Immigration Backlash

Immigration Backlash

In a new paper Ernesto Tiburcio (on the job market) and Kara Ross Camarena study the effect of illegal immigration from Mexico on economic, political and cultural change in the United States. Studying illegal immigration can be difficult because the US doesn’t have great ways of tracking illegal immigrants. Tiburcio and Camerena, however, make excellent use of a high-quality dataset of “consular IDs” from the Mexican government. Consular IDs are identification cards issued by the Mexican government to its citizens living in the United States, regardless of US immigration status. Consular IDs are used especially, however, by illegal immigrants because they can’t easily get US IDs whereas legal migrants have passports, visas, work authorizations and so forth. Tiburcio and Camarena are able to track nearly 8 million migrants over more than a decade.

Our main results point to a conservative response in voting and policy. Recent inflows of unauthorized migrants increase the vote share for the Republican Party in federal elections, reduce local public spending, and shift it away from education towards law-and-order. A mean inflow of migrants (0.4 percent of the county population) boosts the Republican party vote share in midterm House elections by 3.9 percentage points. Our results are larger but qualitatively similar to other scholars’ findings of political reactions to migration inflows in other settings (Dinas et al., 2019; Dustmann et al., 2019; Harmon, 2018; Mayda et al., 2022a). The impacts on public spending are consistent with the Republican agenda. A smaller government and a focus on law-and-order are two of the key tenets of conservatism in the US. A mean inflow of migrants reduces total direct spending (per capita) by 2% and
education spending (per child), the largest budget item at the local level, by 3%. The same flow increases relative spending on police and on the administration of justice by 0.23 and 0.15 percentage points, respectively. These impacts on relative spending suggest that the decrease in total expenditure does not simply reflect a reduction in tax revenues but also a conservative change in spending priorities.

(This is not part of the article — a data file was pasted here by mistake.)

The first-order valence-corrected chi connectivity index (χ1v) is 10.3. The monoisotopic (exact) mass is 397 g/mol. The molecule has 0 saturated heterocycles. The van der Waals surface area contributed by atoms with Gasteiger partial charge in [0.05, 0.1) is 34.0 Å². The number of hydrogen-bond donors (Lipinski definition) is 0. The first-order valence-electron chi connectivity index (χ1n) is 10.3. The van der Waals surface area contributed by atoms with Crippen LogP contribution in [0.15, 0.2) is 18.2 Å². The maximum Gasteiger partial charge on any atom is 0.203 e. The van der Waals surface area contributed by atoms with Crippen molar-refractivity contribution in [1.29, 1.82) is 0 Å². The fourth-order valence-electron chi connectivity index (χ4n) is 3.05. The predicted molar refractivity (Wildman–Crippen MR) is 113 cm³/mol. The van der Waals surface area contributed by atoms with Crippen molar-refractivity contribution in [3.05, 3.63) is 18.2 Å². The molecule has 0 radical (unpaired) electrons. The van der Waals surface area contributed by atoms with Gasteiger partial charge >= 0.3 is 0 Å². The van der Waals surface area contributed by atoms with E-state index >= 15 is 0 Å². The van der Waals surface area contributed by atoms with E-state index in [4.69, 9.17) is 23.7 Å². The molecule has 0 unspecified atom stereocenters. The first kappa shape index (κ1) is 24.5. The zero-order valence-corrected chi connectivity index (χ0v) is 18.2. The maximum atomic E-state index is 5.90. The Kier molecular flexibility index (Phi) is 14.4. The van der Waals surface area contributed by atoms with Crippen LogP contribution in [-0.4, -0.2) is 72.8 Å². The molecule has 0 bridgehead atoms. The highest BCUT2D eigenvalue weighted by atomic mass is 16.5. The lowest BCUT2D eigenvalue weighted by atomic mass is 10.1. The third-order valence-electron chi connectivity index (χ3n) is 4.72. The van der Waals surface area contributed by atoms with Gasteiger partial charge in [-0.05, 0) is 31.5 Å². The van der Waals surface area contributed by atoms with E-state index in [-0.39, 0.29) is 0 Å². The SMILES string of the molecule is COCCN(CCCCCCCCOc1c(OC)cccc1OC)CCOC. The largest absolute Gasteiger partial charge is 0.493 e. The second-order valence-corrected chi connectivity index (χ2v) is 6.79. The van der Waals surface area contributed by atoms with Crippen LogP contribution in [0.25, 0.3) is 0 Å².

The reason for this, however, appears is not economic losses such as job losses or wages declines–these are mostly zero or small with some exceptions for highly specific industries such as construction. Rather it’s more about salience of in and out groups:

We study individuals’ universalist values to capture preferences for redistribution and openness to the out-group. Universalist values imply that
one is concerned equally with the welfare of all individuals, whether they are known or not. By contrast, people with more communal values assign a greater weight to the welfare of ingroup members relative to out-group members. We find that counties become less universalist in response to the arrival of new unauthorized migrants. A mean flow of unauthorized migrants shifts counties 0.06 standardized units toward less universalist, i.e., more communal (Panel B, Column 5, std coeff: -0.16). This result is the most direct indication that some of the shift to the political right occurs because migrants trigger anti-out-group bias and preferences for less redistribution. Although this evidence is based on a smaller subset of counties, the impact is large. The change toward more communal values is consistent with theories that hinge on out-group bias. Ethnic heterogeneity breaks down trust, makes coordination more difficult, and reduces people’s interest in universal redistribution (Alesina et al., 1999).

These results are consistent with the larger literature that finds “Across the developed world today, support for welfareredistribution, and government provision of public goods is inversely correlated with the share of the population that is foreign-born and diverse.” (Nowrasteh and Forreseter 2020). Similarly, one explanation for the smaller US welfare state is that white-black salience reduces people’s interest in universal redistribution.

Contra Milton Friedman, it is possible to have open borders and a significant welfare state but it may be true that the demand for a welfare state declines with immigration, especially when the immigrants are saliently different.

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